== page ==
This article was originally published on Thomson Reuters Foundation News.
“A study by more than 100 researchers this week estimated the financial and wider economic benefits of setting and reaching a proposed goal to protect 30% of Earth’s land and ocean by 2030.
For forests and mangroves in tropical countries alone, doing so could avoid annual losses of $170 billion-$534 billion by 2050, it said, by preventing the flooding, climate change, soil loss and coastal storm-surge damage that occurs when vegetation is lost.
But [Frances Seymour of the World Resources Institute (WRI)] said the natural services provided by forests – including biodiversity conservation, maintaining cleaner air and water, generating rainfall and keeping temperatures cooler – had been mainly ignored by policy-makers up to now.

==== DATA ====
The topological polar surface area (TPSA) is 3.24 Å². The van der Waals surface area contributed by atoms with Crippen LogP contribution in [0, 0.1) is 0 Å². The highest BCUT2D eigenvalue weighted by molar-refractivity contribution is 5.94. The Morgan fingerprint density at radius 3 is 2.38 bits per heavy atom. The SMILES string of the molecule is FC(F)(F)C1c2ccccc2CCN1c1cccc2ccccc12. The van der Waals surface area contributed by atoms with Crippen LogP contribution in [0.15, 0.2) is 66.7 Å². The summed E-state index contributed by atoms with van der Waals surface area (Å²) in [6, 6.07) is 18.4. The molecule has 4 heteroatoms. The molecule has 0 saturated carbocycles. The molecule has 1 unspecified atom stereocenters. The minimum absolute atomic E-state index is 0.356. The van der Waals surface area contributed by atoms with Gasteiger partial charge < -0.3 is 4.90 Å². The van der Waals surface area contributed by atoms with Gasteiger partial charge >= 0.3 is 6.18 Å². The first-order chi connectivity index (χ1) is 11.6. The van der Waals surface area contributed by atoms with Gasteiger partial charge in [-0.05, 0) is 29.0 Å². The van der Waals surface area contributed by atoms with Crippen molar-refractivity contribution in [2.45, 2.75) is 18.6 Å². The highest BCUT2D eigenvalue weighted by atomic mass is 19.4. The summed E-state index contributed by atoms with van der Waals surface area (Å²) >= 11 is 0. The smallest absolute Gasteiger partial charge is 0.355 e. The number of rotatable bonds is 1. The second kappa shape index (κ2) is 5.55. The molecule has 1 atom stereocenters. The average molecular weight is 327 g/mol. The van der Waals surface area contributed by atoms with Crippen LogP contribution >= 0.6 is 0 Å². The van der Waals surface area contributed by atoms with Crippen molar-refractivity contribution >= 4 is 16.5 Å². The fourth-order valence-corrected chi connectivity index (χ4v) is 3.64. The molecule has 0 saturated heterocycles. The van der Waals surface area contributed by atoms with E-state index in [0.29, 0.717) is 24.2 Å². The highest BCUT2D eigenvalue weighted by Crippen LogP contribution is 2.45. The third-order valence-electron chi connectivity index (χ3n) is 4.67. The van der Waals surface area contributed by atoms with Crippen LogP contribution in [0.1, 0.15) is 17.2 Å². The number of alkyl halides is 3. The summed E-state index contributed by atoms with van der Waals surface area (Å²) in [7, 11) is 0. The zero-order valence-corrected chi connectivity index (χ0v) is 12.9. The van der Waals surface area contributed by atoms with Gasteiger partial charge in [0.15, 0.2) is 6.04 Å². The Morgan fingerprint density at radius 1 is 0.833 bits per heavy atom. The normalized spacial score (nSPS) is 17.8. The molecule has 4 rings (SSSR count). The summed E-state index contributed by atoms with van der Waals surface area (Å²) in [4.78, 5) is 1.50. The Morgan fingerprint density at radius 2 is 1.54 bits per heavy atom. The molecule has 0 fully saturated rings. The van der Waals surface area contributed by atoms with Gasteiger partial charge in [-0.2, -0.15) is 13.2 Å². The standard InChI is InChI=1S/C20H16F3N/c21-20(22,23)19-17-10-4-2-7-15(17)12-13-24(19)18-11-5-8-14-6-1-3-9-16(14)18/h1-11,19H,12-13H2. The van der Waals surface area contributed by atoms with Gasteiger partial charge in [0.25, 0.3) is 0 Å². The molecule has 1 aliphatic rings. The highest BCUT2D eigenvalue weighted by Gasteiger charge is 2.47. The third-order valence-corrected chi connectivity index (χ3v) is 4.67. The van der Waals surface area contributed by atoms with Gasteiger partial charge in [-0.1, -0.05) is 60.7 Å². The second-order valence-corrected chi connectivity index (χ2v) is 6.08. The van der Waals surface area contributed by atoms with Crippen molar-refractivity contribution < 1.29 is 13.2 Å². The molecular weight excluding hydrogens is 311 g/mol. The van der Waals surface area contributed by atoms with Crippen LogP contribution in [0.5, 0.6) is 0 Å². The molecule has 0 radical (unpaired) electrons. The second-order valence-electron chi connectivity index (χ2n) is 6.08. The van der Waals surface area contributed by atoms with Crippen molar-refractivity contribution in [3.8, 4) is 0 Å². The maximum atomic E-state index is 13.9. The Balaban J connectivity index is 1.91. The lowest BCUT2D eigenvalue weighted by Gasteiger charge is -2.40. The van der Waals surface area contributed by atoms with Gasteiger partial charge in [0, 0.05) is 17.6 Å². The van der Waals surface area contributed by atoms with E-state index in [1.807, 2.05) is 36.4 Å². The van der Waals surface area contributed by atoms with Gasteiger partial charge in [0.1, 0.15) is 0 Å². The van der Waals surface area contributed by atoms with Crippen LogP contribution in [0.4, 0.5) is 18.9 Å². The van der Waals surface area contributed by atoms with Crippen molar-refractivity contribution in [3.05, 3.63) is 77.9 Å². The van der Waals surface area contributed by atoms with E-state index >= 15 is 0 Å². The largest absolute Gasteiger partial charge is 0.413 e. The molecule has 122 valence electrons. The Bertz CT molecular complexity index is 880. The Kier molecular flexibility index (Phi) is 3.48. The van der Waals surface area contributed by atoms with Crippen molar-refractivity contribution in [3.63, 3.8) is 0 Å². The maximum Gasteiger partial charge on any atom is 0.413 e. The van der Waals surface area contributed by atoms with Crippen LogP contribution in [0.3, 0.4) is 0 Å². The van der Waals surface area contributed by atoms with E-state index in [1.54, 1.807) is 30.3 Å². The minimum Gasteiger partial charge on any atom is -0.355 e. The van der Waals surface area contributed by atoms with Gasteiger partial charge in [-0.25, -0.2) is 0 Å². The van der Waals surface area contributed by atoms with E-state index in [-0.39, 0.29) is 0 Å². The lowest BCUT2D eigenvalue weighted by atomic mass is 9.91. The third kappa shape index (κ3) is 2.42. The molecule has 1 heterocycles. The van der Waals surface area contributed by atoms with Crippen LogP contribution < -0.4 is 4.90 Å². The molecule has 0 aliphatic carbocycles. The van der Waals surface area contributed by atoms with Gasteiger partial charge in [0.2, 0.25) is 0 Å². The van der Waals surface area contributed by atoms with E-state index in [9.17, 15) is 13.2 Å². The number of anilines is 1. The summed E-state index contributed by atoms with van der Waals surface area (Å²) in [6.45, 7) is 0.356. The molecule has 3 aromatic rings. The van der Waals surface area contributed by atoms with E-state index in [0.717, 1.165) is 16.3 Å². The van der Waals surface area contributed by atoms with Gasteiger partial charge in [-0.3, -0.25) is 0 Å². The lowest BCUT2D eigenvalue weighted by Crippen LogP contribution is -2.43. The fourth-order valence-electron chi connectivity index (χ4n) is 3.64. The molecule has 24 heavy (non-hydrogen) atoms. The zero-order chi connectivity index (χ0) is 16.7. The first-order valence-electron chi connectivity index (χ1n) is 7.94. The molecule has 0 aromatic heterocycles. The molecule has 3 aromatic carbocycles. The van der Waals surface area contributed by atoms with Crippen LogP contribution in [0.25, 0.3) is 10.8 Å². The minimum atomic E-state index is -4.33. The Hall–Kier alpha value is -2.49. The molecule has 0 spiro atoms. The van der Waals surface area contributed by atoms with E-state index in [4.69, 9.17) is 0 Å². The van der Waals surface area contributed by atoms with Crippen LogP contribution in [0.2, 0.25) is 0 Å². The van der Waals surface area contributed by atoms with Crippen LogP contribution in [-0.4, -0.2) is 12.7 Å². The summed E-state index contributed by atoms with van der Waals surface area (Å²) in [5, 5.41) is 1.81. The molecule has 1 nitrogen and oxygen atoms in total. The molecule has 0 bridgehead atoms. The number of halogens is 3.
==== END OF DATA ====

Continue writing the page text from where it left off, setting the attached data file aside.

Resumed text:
…Cutting down forests has major implications for global goals to curb climate change, as trees absorb about a third of the planet-warming greenhouse gas emissions produced worldwide.
Forests also provide food and livelihoods for people living in or near them, as well as an essential habitat for wildlife.
“When policy-makers recognise those values, more attention is given to forest protection,” Seymour said, citing action by Indonesia after a bad fire season in 2015 that has helped brake deforestation rates.
Read on at: Thomson Reuters Foundation News